Comvita chair Neil Craig is planning to step down after the honey products company appoints a new chief executive and probably before the end of the company's financial year next June.

Craig confirmed that he told shareholders at Thursday's annual meeting both that he is planning to step down and that Brett Hewlett will succeed him.

Comvita: Still looking for the sweet spot

Hewlett has been acting chief executive since Scott Coulter stood down from that role in September after four years in that position and 16 years with Comvita. Hewlett had been Coulter's predecessor, holding the reins for 10 years, and joined the board in 2017.


"What I said is, this time next year, I wouldn't be chairman," Craig told BusinessDesk.

"And when I retire, he (Brett Hewlett) will replace me when we've got new management ensconced in the job and everyone's comfortable and we've got a business in shape with the new CEO, it's my plan to slip away," he said.

"The board is comfortable with that."

The company expects to appoint a new chief executive before Christmas.

Craig described the meeting, which went on for about two hours 20 minutes, as "a very positive meeting, despite the poor performance of the company."

Comvita reported a $27.7 million net loss for the year ended June, which included a $20.1m write-down of goodwill and compares with an $8.2m net profit the previous year.

Craig said 18 months ago, he had intended to have resigned by now but, after the company's poor performance, "under the circumstances, the board wanted me to stay on for the transition to the new CEO."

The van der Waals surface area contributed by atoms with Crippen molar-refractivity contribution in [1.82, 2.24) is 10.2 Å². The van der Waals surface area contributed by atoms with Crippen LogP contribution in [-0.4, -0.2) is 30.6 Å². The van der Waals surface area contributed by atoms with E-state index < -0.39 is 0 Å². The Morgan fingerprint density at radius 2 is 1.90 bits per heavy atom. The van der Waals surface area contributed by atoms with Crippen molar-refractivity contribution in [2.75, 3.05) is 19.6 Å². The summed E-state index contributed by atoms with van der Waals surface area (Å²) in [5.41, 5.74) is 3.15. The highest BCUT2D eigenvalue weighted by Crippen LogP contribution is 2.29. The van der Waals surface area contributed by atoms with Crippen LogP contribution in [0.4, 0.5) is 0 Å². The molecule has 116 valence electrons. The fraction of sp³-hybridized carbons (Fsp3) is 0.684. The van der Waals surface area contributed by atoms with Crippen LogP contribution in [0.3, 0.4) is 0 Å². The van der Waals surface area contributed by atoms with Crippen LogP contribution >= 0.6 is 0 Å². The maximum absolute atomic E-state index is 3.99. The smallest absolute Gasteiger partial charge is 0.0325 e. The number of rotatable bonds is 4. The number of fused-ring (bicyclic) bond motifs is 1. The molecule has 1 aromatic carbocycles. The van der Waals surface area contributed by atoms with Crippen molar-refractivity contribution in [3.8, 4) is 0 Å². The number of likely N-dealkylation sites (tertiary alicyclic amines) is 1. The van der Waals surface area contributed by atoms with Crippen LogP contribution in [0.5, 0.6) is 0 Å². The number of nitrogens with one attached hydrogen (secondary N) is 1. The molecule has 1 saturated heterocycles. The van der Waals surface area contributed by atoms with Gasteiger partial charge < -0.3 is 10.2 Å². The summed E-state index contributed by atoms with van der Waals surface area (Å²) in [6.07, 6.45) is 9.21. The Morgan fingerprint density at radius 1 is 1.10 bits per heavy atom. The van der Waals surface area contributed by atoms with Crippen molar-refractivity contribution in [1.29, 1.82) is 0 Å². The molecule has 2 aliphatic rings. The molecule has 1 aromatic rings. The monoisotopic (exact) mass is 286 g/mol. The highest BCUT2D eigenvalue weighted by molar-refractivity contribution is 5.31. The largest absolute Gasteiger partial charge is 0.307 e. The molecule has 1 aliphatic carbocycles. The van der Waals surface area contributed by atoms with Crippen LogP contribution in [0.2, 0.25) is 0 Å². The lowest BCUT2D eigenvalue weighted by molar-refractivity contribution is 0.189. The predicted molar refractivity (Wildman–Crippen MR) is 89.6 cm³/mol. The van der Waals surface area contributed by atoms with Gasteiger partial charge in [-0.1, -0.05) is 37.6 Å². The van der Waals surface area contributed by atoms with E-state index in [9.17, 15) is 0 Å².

He noted that all five of the directors up for election – two of whom were already directors and up for re-election – were approved by 99 per cent or more of the shares voted.


The New Zealand Shareholders' Association had said ahead of the meeting that it intended to vote its proxies in favour of all resolutions.

"We've got a very loyal shareholder base. You go into these meetings with a little trepidation – it was one of those meetings where shareholders understand it quite well," Craig said.

That understanding applied to problems with the Ministry for Primary Industry's new regulations covering Manuka honey, which are only applicable to exports, not domestic sales.

Comvita also says that rules allowing "multifloral Manuka honey" to be sold have created "unfair competition" and consumer confusion.

"Comvita does not sell multifloral Manuka. Until rules are 'tidied up' – and we are working with industry bodies and MPI to do this – the only real protection to consumers wanting to buy genuine Manuka honey is to buy monofloral Manuka packed in NZ," the company told shareholders.

Comvita had also complained of a third poor honey season in a row and changing regulations impacting sales to China.

NZSA representative at the Comvita meeting, Jane Lyndon, has been attending Comvita AGMs since the 1980s, long before the company listed on NZX with the help of Craig's broking firm in 2003. She had an entirely different idea of how proceedings went.

Lyndon said the meeting was "quite heated" at times and the mood of the about 180 shareholders attending was unhappiness at Comvita's performance.

"For years now, they've over-promised and not delivered," Lyndon said.

She pointed out that when presenting its annual results in August 2017, Comvita had set itself a target of reaching $400m in sales revenue by the 2021 financial year – revenue in the year ended June was $171m, down from $178m the previous year.

Lyndon said another shareholder had said Comvita looks "very Fonterra-ish" and that two of the directors, Sarah Kennedy and Bob Major, used to work for Fonterra.

The dairy giant reported a net loss attributable to shareholders of $557m for the year ended July, up from a loss of $221m the previous year, after $826m of asset write-downs.

Comvita shares recently traded at $3.30 and have fallen 45 per cent in the last 12 months.